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Aleochara

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Aleochara is an unusual genus in the beetle family Staphylinidae, the Rove beetles; larvae of Staphylinidae occur in many assorted ecological roles, most being scavengers, predators or carrion feeders, but the larvae of at least those species of Aleochara whose life histories are known, are parasitoids; they feed in the puparia of suitable species of flies, killing the host in the process. Adult Aleochara are predators.

Aleochara are found worldwide except in Antarctica. There are at least 150 and possibly more than 400 species in 16 subgenera. The adults of many species can be found near dung or carrion, commonly feeding on the eggs, larvae, and puparia of various scatophagous and necrophagous Diptera.

The most extensively studied aleocharine rove beetle is Aleochara bilineata Gyllenhal, which is a significant biological control agent against some fly pests (notably Delia spp. in the family Anthomyiidae) of agricultural crops in the mustard and cabbage family Brassicaceae, such as cabbage, rutabaga, canola, and many others.

Among the species of this genus, Aleochara bilineata is very well studied, and Aleochara wrightii was named after Jane Wright, the entomologist who discovered it[1][2]

Subgenera

The genus Aleochara contains at least 150 and possibly more than 400 species, distributed into 16 subgenera. Below is a list of subgenera:[3]

See also

References

  1. ^ Haritos, Victoria (2000). "Dr Jane Wright, Entomologist". Australian Academy of Science. Archived from the original on 29 November 2011. Retrieved 9 October 2011..mw-parser-output cite.citation{font-style:inherit}.mw-parser-output q{quotes:"""""'"'"}.mw-parser-output code.cs1-code{color:inherit;background:inherit;border:inherit;padding:inherit}.mw-parser-output .cs1-lock-free a{background:url("//upload.wikimedia.org/wikipedia/commons/thumb/6/65/Lock-green.svg/9px-Lock-green.svg.png")no-repeat;background-position:right .1em center}.mw-parser-output .cs1-lock-limited a,.mw-parser-output .cs1-lock-registration a{background:url("//upload.wikimedia.org/wikipedia/commons/thumb/d/d6/Lock-gray-alt-2.svg/9px-Lock-gray-alt-2.svg.png")no-repeat;background-position:right .1em center}.mw-parser-output .cs1-lock-subscription a{background:url("//upload.wikimedia.org/wikipedia/commons/thumb/a/aa/Lock-red-alt-2.svg/9px-Lock-red-alt-2.svg.png")no-repeat;background-position:right .1em center}.mw-parser-output .cs1-subscription,.mw-parser-output .cs1-registration{color:#555}.mw-parser-output .cs1-subscription span,.mw-parser-output .cs1-registration span{border-bottom:1px dotted;cursor:help}.mw-parser-output .cs1-hidden-error{display:none;font-size:100%}.mw-parser-output .cs1-visible-error{font-size:100%}.mw-parser-output .cs1-subscription,.mw-parser-output .cs1-registration,.mw-parser-output .cs1-format{font-size:95%}.mw-parser-output .cs1-kern-left,.mw-parser-output .cs1-kern-wl-left{padding-left:0.2em}.mw-parser-output .cs1-kern-right,.mw-parser-output .cs1-kern-wl-right{padding-right:0.2em}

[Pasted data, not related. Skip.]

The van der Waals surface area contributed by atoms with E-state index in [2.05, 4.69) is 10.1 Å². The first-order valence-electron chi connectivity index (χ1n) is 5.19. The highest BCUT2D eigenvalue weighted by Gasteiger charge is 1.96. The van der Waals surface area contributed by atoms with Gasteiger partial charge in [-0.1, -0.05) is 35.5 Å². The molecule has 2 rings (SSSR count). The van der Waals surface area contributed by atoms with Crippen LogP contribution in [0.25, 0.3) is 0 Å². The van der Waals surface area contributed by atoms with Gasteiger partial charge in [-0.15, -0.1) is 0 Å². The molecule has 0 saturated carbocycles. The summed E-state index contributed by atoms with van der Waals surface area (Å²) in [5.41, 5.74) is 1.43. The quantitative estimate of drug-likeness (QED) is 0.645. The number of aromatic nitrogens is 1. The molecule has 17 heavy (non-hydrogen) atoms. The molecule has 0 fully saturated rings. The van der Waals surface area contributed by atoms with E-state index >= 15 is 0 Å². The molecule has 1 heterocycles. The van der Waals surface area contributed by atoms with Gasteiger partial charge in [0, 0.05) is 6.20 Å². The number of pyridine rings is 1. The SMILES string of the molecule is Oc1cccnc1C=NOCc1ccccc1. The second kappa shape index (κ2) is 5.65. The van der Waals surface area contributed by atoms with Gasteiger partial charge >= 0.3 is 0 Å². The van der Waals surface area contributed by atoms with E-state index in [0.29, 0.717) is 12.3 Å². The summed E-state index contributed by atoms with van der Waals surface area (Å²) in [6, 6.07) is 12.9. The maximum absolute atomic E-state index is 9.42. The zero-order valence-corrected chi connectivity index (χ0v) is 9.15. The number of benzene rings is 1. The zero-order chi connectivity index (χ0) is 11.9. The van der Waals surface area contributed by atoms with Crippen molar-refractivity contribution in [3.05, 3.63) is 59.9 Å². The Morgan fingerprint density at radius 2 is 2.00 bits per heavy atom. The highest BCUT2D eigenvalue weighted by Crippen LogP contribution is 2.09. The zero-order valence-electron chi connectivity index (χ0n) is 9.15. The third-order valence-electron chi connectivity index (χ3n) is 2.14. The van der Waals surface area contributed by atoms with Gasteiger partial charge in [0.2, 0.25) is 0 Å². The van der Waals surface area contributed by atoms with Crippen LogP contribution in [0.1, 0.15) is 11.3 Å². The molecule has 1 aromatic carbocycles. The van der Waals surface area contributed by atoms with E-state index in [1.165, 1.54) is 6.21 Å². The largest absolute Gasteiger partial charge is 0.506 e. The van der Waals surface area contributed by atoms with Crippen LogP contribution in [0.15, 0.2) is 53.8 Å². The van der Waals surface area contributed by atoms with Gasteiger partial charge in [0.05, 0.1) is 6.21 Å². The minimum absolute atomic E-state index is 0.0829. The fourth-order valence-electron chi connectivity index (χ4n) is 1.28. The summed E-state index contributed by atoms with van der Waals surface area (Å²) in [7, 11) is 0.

2. ^ A.G. Duff (2012). Checklist of Beetles of the British Isles, second edition (PDF). Pemberley Books. ISBN 978-0-9573357-0-7.
  3. ^ forestis.rsvs.ulaval.ca

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Aleochara: Brief Summary

provided by wikipedia EN

Aleochara is an unusual genus in the beetle family Staphylinidae, the Rove beetles; larvae of Staphylinidae occur in many assorted ecological roles, most being scavengers, predators or carrion feeders, but the larvae of at least those species of Aleochara whose life histories are known, are parasitoids; they feed in the puparia of suitable species of flies, killing the host in the process. Adult Aleochara are predators.

Aleochara are found worldwide except in Antarctica. There are at least 150 and possibly more than 400 species in 16 subgenera. The adults of many species can be found near dung or carrion, commonly feeding on the eggs, larvae, and puparia of various scatophagous and necrophagous Diptera.

The most extensively studied aleocharine rove beetle is Aleochara bilineata Gyllenhal, which is a significant biological control agent against some fly pests (notably Delia spp. in the family Anthomyiidae) of agricultural crops in the mustard and cabbage family Brassicaceae, such as cabbage, rutabaga, canola, and many others.

Among the species of this genus, Aleochara bilineata is very well studied, and Aleochara wrightii was named after Jane Wright, the entomologist who discovered it

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cc-by-sa-3.0
copyright
Wikipedia authors and editors
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visit source
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